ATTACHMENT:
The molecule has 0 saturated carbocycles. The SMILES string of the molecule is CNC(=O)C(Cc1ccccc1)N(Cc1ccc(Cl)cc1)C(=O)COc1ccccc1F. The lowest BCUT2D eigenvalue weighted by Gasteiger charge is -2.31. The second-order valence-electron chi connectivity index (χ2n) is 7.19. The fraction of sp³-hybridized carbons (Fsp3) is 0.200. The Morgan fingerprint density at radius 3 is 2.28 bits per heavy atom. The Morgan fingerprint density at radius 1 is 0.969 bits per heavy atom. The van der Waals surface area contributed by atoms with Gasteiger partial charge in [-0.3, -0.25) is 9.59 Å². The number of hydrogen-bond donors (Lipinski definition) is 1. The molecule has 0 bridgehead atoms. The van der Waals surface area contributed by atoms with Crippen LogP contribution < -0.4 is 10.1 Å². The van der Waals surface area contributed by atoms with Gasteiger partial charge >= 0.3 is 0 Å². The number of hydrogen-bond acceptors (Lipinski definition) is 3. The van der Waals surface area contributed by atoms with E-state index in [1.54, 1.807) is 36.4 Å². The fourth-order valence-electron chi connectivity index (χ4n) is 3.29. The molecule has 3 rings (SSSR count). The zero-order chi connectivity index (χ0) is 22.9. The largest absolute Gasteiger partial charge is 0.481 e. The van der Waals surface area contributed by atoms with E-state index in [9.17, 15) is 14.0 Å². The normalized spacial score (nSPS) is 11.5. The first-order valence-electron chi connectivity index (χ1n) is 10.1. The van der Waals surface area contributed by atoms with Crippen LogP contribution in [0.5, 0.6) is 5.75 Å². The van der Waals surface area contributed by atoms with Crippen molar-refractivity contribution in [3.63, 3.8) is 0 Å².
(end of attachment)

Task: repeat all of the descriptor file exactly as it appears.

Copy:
The molecule has 0 saturated carbocycles. The SMILES string of the molecule is CNC(=O)C(Cc1ccccc1)N(Cc1ccc(Cl)cc1)C(=O)COc1ccccc1F. The lowest BCUT2D eigenvalue weighted by Gasteiger charge is -2.31. The second-order valence-electron chi connectivity index (χ2n) is 7.19. The fraction of sp³-hybridized carbons (Fsp3) is 0.200. The Morgan fingerprint density at radius 3 is 2.28 bits per heavy atom. The Morgan fingerprint density at radius 1 is 0.969 bits per heavy atom. The van der Waals surface area contributed by atoms with Gasteiger partial charge in [-0.3, -0.25) is 9.59 Å². The number of hydrogen-bond donors (Lipinski definition) is 1. The molecule has 0 bridgehead atoms. The van der Waals surface area contributed by atoms with Crippen LogP contribution < -0.4 is 10.1 Å². The van der Waals surface area contributed by atoms with Gasteiger partial charge >= 0.3 is 0 Å². The number of hydrogen-bond acceptors (Lipinski definition) is 3. The van der Waals surface area contributed by atoms with E-state index in [1.54, 1.807) is 36.4 Å². The fourth-order valence-electron chi connectivity index (χ4n) is 3.29. The molecule has 3 rings (SSSR count). The zero-order chi connectivity index (χ0) is 22.9. The largest absolute Gasteiger partial charge is 0.481 e. The van der Waals surface area contributed by atoms with E-state index in [9.17, 15) is 14.0 Å². The normalized spacial score (nSPS) is 11.5. The first-order valence-electron chi connectivity index (χ1n) is 10.1. The van der Waals surface area contributed by atoms with Crippen LogP contribution in [0.5, 0.6) is 5.75 Å². The van der Waals surface area contributed by atoms with Crippen molar-refractivity contribution in [3.63, 3.8) is 0 Å².